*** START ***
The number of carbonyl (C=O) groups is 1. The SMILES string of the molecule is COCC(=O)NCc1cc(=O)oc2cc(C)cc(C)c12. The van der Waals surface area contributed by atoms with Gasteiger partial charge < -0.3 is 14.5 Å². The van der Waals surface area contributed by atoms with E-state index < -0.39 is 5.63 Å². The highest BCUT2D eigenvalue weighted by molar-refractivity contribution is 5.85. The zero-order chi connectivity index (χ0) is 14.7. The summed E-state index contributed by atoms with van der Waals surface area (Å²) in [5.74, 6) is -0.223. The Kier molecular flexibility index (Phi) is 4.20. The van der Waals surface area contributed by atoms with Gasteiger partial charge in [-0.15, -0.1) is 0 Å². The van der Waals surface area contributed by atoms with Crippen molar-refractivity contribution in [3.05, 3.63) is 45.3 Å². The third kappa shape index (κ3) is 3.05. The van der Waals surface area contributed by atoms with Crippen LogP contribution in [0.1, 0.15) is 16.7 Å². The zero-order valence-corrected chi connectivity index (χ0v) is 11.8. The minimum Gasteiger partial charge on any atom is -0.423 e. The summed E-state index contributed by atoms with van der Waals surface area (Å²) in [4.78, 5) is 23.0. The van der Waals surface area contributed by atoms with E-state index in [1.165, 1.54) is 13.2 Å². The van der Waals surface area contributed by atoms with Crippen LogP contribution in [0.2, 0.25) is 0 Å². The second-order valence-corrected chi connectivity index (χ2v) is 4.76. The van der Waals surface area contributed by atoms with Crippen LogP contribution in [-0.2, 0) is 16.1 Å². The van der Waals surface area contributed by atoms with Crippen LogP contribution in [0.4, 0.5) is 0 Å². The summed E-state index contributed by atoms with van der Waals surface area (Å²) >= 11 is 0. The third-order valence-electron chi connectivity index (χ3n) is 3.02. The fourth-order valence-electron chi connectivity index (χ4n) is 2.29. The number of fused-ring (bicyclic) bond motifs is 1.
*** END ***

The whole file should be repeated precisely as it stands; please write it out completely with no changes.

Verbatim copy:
The number of carbonyl (C=O) groups is 1. The SMILES string of the molecule is COCC(=O)NCc1cc(=O)oc2cc(C)cc(C)c12. The van der Waals surface area contributed by atoms with Gasteiger partial charge < -0.3 is 14.5 Å². The van der Waals surface area contributed by atoms with E-state index < -0.39 is 5.63 Å². The highest BCUT2D eigenvalue weighted by molar-refractivity contribution is 5.85. The zero-order chi connectivity index (χ0) is 14.7. The summed E-state index contributed by atoms with van der Waals surface area (Å²) in [5.74, 6) is -0.223. The Kier molecular flexibility index (Phi) is 4.20. The van der Waals surface area contributed by atoms with Gasteiger partial charge in [-0.15, -0.1) is 0 Å². The van der Waals surface area contributed by atoms with Crippen molar-refractivity contribution in [3.05, 3.63) is 45.3 Å². The third kappa shape index (κ3) is 3.05. The van der Waals surface area contributed by atoms with Crippen LogP contribution in [0.1, 0.15) is 16.7 Å². The zero-order valence-corrected chi connectivity index (χ0v) is 11.8. The minimum Gasteiger partial charge on any atom is -0.423 e. The summed E-state index contributed by atoms with van der Waals surface area (Å²) in [4.78, 5) is 23.0. The van der Waals surface area contributed by atoms with E-state index in [1.165, 1.54) is 13.2 Å². The van der Waals surface area contributed by atoms with Crippen LogP contribution in [0.2, 0.25) is 0 Å². The second-order valence-corrected chi connectivity index (χ2v) is 4.76. The van der Waals surface area contributed by atoms with Crippen LogP contribution in [-0.2, 0) is 16.1 Å². The van der Waals surface area contributed by atoms with Crippen LogP contribution in [0.4, 0.5) is 0 Å². The summed E-state index contributed by atoms with van der Waals surface area (Å²) >= 11 is 0. The third-order valence-electron chi connectivity index (χ3n) is 3.02. The fourth-order valence-electron chi connectivity index (χ4n) is 2.29. The number of fused-ring (bicyclic) bond motifs is 1.